Lead Contamination in Water

Lead Contamination from Service Lines

The main contributing factor to water contamination are lead service lines that bring water to people’s houses, place of work and schools. Water oftentimes has no contamination prior to being brought somewhere, but due to lead service lines the water becomes contaminated. This is due to the natural erosion caused by the water passing through the pipes. As the service lines corrode, lead leaches its way into the water. This is a problem because there are 677,359 lead service lines in Illinois. Recently, the town of Galesburg has been making efforts to eliminate lead service lines and will do so by the end of 2023. With the reduction of lead service lines, there will be less water contamination, as long as the water is coming from clean sources.

Lead Contamination in Drinking Water

Drinking water is essential for our life. Without water, we can not survive. It is suggested that a person should have eight glasses of water every day. When coming to the topic of lead contamination in Drinking Water, we need to first understand how lead occurs in drinking water. There might be multiple reasons, but according to EPA, the sources of lead in drinking water are lead pipes, faucets, and fixtures. Even low levels of lead in the blood can affect the child’s IQ, and learning problems. Young children are more vulnerable than adults to lead, this is because young children’s bodies begin to develop at early stages. Even a small amount of lead can impact young children.

Lead Contamination in Non-Drinking Water

Of course, we use water for more than just drinking. Among many other activities water is also used for hygiene, cleaning, and cooking. When evaluating the safety of lead contaminated water it is important to also take these activities into consideration. In regards to hygiene, lead is not easily absorbed into skin so it is safe to bathe in water with more than 15 parts per billion (ppb) of lead. However, if you are bathing young children or animals it is important to remember that water can still enter their mouth while bathing and so it may be best to use uncontaminated water. Water with lead above 15 ppb should NOT be used for brushing teeth or for rinsing your mouth. In the same way that lead does not easily absorb into skin it also does not cling well to surfaces and so it is safe to use water with more than 15 ppb of lead for cleaning dishes and doing laundry. When preparing or cooking food you should NOT use water with lead levels above 15 ppb. Instead, you should only use bottled or properly filtered water. It is also important to note that boiling water does NOT remove lead and so boiling lead contaminated water before using it for cooking or drinking does not make it safe to consume.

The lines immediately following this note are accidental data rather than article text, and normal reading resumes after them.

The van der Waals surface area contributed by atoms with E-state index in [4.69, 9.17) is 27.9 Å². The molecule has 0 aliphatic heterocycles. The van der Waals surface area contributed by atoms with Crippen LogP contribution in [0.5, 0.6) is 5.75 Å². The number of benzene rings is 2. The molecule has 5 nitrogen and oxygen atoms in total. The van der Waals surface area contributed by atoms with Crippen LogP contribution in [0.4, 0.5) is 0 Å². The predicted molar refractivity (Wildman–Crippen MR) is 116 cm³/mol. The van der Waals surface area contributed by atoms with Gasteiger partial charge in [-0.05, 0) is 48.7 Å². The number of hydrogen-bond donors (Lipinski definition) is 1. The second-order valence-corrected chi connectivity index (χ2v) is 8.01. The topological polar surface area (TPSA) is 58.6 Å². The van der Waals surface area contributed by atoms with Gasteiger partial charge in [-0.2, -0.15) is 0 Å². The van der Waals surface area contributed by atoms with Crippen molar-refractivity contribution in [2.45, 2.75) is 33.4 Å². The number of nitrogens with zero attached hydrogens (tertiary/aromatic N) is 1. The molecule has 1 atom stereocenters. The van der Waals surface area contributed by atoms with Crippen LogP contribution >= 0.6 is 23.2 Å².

Lead Contamination Flowchart by Elise Connoley


CDC. “Lead in Drinking Water.” Centers for Disease Control and Prevention, 28 Feb. 2023, https://www.cdc.gov/nceh/lead/prevention/sources/water.htm#:~:text=The%20most%20common%20sources%20of,1986%20may%20also%20contain%20lead.

David, John. “Aging Pipes Leaking Lead into Galesburg Drinking Water for Decades.” Wqad.Com, 5 Apr. 2016, https://www.wqad.com/article/news/local/drone/8-in-the-air/aging-pipes-leaking-lead-into-galesburg-drinking-water-for-decades/526-bf9ba391-c94e-41a8-a228-9b0126086a02.

EPA. “Basic Information about Lead in Drinking Water.” EPA, 27 Jan. 2023, www.epa.gov/ground-water-and-drinking-water/basic-information-about-lead-drinking-water.

Illinois Department of Health. “Lead Service Lines.” Illinois Department of Health. https://dph.illinois.gov/topics-services/environmental-health-protection/lead-in-water/lead-service-lines.html.

Lisec, Samuel. “Galesburg OKs Final Phase of Replacing Lead Water Lines, Liquor License for Showgirls,” Galesburg Register-Mail, https://www.galesburg.com/story/news/local/2022/07/06/galesburg-oks-final-phase-replacing-lead-water-lines/7821196001/

McCormick, Erin, et al. “Revealed: The ‘Shocking’ Levels of Toxic Lead in Chicago Tap Water.” The Guardian, 21 Sept. 2022, https://www.theguardian.com/us-news/2022/sep/21/lead-contamination-chicago-tap-water-revealed.

NCEH. “Flint, MI: Frequently Asked Questions.” Readiness and Emergency Managment for Schools, 7 Apr. 2016, rems.ed.gov/docs/03-07-16-FlintFAQ.pdf.

Oregon Health Authority. “Lead and Drinking Water.” Oregon Health Authority : Resources and Forms, Aug. 2016, www.oregon.gov/oha/PH/HEALTHYENVIRONMENTS/DRINKINGWATER/MONITORING/Documents/health/lead.pdf

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